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Lateral view of a Female Hexagenia limbata (Ephemeridae) (Hex) Mayfly Dun from the Namekagon River in Wisconsin
Hex Mayflies
Hexagenia limbata

The famous nocturnal Hex hatch of the Midwest (and a few other lucky locations) stirs to the surface mythically large brown trout that only touch streamers for the rest of the year.

Case view of a Pycnopsyche guttifera (Limnephilidae) (Great Autumn Brown Sedge) Caddisfly Larva from the Yakima River in Washington
It's only barely visible in one of my pictures, but I confirmed under the microscope that this one has a prosternal horn and the antennae are mid-way between the eyes and front of the head capsule.

I'm calling this one Pycnopsyche, but it's a bit perplexing. It seems to key definitively to at least Couplet 8 of the Key to Genera of Limnephilidae Larvae. That narrows it down to three genera, and the case seems wrong for the other two. The case looks right for Pycnopsyche, and it fits one of the key characteristics: "Abdominal sternum II without chloride epithelium and abdominal segment IX with only single seta on each side of dorsal sclerite." However, the characteristic "metanotal sa1 sclerites not fused, although often contiguous" does not seem to fit well. Those sclerites sure look fused to me, although I can make out a thin groove in the touching halves in the anterior half under the microscope. Perhaps this is a regional variation.

The only species of Pycnopsyche documented in Washington state is Pycnopsyche guttifera, and the colors and markings around the head of this specimen seem to match very well a specimen of that species from Massachusetts on Bugguide. So I am placing it in that species for now.

Whatever species this is, I photographed another specimen of seemingly the same species from the same spot a couple months later.
27" brown trout, my largest ever. It was the sub-dominant fish in its pool. After this, I hooked the bigger one, but I couldn't land it.
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Stonefly Genus Pteronarcys (Salmonflies)

This genus contains the largest stoneflies, and probably the most important thanks to the species Pteronarcys californica. It is commonly called the Salmonfly, and is responsible for the famous hatches of giant stoneflies across the West in the summer. Pteronarcys princeps complements it in higher altitudes across its range.

Pteronarcys dorsata or Giant Black Stone as it is often called is an eastern species which occasionally provides angling action, but it is nocturnal and its populations cannot compare with californica.

In most angling literature, species of this genus were referred to as Salmonflies in the West and Giant Black Stoneflies/Stone Creepers in the East. Over time these regional names are going by the wayside as more and more anglers refer to all of them collectively as Salmonflies.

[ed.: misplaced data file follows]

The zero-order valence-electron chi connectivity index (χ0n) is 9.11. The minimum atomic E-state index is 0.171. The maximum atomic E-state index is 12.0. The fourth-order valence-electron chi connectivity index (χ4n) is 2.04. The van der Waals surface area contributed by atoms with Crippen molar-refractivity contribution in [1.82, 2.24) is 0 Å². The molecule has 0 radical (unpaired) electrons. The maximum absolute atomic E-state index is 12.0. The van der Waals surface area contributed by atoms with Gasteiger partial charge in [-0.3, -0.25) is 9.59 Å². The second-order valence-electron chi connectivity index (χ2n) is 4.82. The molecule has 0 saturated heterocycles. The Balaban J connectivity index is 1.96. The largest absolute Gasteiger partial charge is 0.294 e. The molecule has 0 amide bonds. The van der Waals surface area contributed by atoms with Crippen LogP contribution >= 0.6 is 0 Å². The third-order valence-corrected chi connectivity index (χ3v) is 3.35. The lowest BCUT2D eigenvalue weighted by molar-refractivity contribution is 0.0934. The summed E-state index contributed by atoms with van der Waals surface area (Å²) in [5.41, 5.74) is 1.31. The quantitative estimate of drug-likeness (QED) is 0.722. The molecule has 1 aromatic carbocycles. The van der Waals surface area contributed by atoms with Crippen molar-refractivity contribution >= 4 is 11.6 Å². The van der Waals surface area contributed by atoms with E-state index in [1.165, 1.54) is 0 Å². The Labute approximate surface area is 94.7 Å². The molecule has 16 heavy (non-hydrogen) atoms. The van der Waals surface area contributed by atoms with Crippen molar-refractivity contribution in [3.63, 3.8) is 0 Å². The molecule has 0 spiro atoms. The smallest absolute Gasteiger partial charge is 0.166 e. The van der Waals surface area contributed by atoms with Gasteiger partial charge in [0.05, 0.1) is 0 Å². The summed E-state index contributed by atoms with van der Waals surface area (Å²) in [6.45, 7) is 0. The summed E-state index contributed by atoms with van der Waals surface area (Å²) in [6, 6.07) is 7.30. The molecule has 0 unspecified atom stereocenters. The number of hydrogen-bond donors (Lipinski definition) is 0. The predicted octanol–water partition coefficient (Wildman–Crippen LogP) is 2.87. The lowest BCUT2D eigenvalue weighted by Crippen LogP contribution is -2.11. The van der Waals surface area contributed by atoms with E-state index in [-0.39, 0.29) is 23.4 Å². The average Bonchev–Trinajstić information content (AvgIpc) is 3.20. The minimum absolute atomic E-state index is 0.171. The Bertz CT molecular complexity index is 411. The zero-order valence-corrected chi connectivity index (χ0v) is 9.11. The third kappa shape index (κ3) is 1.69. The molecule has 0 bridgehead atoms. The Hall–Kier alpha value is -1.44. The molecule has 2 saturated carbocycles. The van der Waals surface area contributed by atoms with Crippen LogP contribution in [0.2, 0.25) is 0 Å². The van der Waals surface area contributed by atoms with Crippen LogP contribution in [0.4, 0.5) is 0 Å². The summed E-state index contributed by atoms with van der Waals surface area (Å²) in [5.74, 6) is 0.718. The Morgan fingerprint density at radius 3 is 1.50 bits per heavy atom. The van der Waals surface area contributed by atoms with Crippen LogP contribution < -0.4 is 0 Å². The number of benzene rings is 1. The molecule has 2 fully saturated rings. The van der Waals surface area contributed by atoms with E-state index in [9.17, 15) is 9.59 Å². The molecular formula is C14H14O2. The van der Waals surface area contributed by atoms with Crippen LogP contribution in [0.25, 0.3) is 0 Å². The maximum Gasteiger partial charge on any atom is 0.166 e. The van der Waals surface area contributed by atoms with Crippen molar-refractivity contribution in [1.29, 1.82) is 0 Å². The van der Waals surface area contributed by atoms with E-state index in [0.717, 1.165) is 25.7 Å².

Read about each species for details.

Where & when

In 55 records from GBIF, adults of this genus have mostly been collected during May (42%), April (25%), June (16%), July (9%), and March (5%).

In 1 record from GBIF, this genus has been collected at elevation of 11007 ft.

Genus Range

Specimens of the Stonefly Genus Pteronarcys

2 Male Adults
3 Female Adults
9 Nymphs

1 Streamside Picture of Pteronarcys Stoneflies:

Discussions of Pteronarcys

High Water
8 replies
Posted by Dbar on Apr 13, 2007 in the species Pteronarcys californica
Last reply on Jun 11, 2017 by Ricofreako
The hatch often occurs during high water (just after peak) so you sometimes have limited visibility during the hatch. Also - I believe that they can occur above 7000 feet.

Love ths site.
Salmonfly question for you westerners
7 replies
Posted by Troutnut on Jul 30, 2006 in the species Pteronarcys californica
Last reply on Jun 4, 2016 by Chipper
I don't have many reliable sources about this species, so it'd be great if you western fishermen could read over the article and make sure I haven't said anything stupid or omitted anything important. I'll be happy to incorporate any additions you have.
Question
7 replies
Posted by Max29 on Jan 29, 2008 in the species Pteronarcys dorsata
Last reply on Jan 29, 2008 by Taxon
Are stoneflies and salmonflies the same thing or are they just related because here in the mid west we have the stonfly hatch and if they are related the stonfly could be called the salmonfly and the salmonfly hatch is only in the west because I have trouble because I want to become a better insect identifier when it comes to fishing because i went to other sites that so a stonefly is a stonefly and a salmonfly is a salmon fly but yet you say stonefly nymph but in parenteseses you have american salmonfly so is there really no such thing as a salmonfly but it is rather called a stonefly.

Start a Discussion of Pteronarcys

References

Stonefly Genus Pteronarcys (Salmonflies)

Genus Range
Common Name
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